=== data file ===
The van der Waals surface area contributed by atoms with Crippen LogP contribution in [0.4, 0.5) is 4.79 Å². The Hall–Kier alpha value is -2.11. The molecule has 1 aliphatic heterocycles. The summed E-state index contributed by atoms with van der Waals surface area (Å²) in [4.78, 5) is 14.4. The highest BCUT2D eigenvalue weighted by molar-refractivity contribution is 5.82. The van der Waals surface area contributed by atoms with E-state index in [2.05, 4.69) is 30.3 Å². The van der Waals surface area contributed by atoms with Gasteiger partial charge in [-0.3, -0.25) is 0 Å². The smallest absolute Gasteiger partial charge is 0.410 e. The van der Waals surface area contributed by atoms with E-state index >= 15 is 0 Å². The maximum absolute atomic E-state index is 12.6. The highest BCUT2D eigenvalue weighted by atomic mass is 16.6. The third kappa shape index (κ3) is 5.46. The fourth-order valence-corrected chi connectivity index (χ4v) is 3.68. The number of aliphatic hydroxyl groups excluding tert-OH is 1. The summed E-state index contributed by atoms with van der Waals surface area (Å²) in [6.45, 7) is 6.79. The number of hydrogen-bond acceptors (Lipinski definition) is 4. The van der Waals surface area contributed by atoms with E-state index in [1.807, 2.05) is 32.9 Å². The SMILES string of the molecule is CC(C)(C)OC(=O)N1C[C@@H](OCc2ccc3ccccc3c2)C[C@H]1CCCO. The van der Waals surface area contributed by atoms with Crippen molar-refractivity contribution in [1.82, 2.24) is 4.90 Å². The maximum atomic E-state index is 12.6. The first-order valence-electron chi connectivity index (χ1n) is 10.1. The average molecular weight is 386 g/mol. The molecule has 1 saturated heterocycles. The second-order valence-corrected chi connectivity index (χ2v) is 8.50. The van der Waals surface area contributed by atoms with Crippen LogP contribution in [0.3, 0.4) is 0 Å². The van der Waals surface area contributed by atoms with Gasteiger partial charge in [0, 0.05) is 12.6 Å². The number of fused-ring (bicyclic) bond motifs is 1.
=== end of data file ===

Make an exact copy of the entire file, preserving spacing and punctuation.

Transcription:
The van der Waals surface area contributed by atoms with Crippen LogP contribution in [0.4, 0.5) is 4.79 Å². The Hall–Kier alpha value is -2.11. The molecule has 1 aliphatic heterocycles. The summed E-state index contributed by atoms with van der Waals surface area (Å²) in [4.78, 5) is 14.4. The highest BCUT2D eigenvalue weighted by molar-refractivity contribution is 5.82. The van der Waals surface area contributed by atoms with E-state index in [2.05, 4.69) is 30.3 Å². The van der Waals surface area contributed by atoms with Gasteiger partial charge in [-0.3, -0.25) is 0 Å². The smallest absolute Gasteiger partial charge is 0.410 e. The van der Waals surface area contributed by atoms with E-state index >= 15 is 0 Å². The maximum absolute atomic E-state index is 12.6. The highest BCUT2D eigenvalue weighted by atomic mass is 16.6. The third kappa shape index (κ3) is 5.46. The fourth-order valence-corrected chi connectivity index (χ4v) is 3.68. The number of aliphatic hydroxyl groups excluding tert-OH is 1. The summed E-state index contributed by atoms with van der Waals surface area (Å²) in [6.45, 7) is 6.79. The number of hydrogen-bond acceptors (Lipinski definition) is 4. The van der Waals surface area contributed by atoms with E-state index in [1.807, 2.05) is 32.9 Å². The SMILES string of the molecule is CC(C)(C)OC(=O)N1C[C@@H](OCc2ccc3ccccc3c2)C[C@H]1CCCO. The van der Waals surface area contributed by atoms with Crippen molar-refractivity contribution in [1.82, 2.24) is 4.90 Å². The maximum atomic E-state index is 12.6. The first-order valence-electron chi connectivity index (χ1n) is 10.1. The average molecular weight is 386 g/mol. The molecule has 1 saturated heterocycles. The second-order valence-corrected chi connectivity index (χ2v) is 8.50. The van der Waals surface area contributed by atoms with Crippen LogP contribution in [0.3, 0.4) is 0 Å². The van der Waals surface area contributed by atoms with Gasteiger partial charge in [0, 0.05) is 12.6 Å². The number of fused-ring (bicyclic) bond motifs is 1.